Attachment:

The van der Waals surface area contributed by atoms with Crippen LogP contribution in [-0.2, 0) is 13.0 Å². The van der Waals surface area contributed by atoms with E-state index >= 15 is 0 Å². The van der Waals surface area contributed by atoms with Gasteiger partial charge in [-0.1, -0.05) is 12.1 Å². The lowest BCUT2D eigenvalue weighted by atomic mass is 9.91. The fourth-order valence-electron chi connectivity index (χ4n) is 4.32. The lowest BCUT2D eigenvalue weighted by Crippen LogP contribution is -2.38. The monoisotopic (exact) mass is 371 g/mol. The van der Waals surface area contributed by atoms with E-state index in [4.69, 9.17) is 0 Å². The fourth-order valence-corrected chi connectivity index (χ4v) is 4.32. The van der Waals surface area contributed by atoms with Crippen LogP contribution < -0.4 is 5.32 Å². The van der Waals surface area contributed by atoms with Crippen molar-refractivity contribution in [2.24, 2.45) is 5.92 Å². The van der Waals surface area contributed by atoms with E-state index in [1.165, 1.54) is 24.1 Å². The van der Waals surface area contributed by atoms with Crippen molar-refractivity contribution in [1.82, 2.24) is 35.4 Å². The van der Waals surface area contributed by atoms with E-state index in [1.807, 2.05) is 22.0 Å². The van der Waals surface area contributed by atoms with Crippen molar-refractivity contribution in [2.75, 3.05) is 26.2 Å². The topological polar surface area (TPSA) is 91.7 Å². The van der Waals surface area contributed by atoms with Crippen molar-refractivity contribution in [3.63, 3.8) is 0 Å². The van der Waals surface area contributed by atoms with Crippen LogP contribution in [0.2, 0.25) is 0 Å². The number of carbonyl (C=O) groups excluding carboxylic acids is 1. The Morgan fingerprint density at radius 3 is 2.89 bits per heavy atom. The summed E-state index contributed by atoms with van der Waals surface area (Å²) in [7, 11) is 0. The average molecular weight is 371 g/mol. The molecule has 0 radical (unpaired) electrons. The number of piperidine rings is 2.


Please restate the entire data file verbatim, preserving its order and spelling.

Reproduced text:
The van der Waals surface area contributed by atoms with Crippen LogP contribution in [-0.2, 0) is 13.0 Å². The van der Waals surface area contributed by atoms with E-state index >= 15 is 0 Å². The van der Waals surface area contributed by atoms with Gasteiger partial charge in [-0.1, -0.05) is 12.1 Å². The lowest BCUT2D eigenvalue weighted by atomic mass is 9.91. The fourth-order valence-electron chi connectivity index (χ4n) is 4.32. The lowest BCUT2D eigenvalue weighted by Crippen LogP contribution is -2.38. The monoisotopic (exact) mass is 371 g/mol. The van der Waals surface area contributed by atoms with E-state index in [4.69, 9.17) is 0 Å². The fourth-order valence-corrected chi connectivity index (χ4v) is 4.32. The van der Waals surface area contributed by atoms with Crippen LogP contribution < -0.4 is 5.32 Å². The van der Waals surface area contributed by atoms with Crippen molar-refractivity contribution in [2.24, 2.45) is 5.92 Å². The van der Waals surface area contributed by atoms with E-state index in [1.165, 1.54) is 24.1 Å². The van der Waals surface area contributed by atoms with Crippen molar-refractivity contribution in [1.82, 2.24) is 35.4 Å². The van der Waals surface area contributed by atoms with E-state index in [1.807, 2.05) is 22.0 Å². The van der Waals surface area contributed by atoms with Crippen molar-refractivity contribution in [2.75, 3.05) is 26.2 Å². The topological polar surface area (TPSA) is 91.7 Å². The van der Waals surface area contributed by atoms with Crippen molar-refractivity contribution in [3.63, 3.8) is 0 Å². The van der Waals surface area contributed by atoms with Crippen LogP contribution in [0.2, 0.25) is 0 Å². The number of carbonyl (C=O) groups excluding carboxylic acids is 1. The Morgan fingerprint density at radius 3 is 2.89 bits per heavy atom. The summed E-state index contributed by atoms with van der Waals surface area (Å²) in [7, 11) is 0. The average molecular weight is 371 g/mol. The molecule has 0 radical (unpaired) electrons. The number of piperidine rings is 2.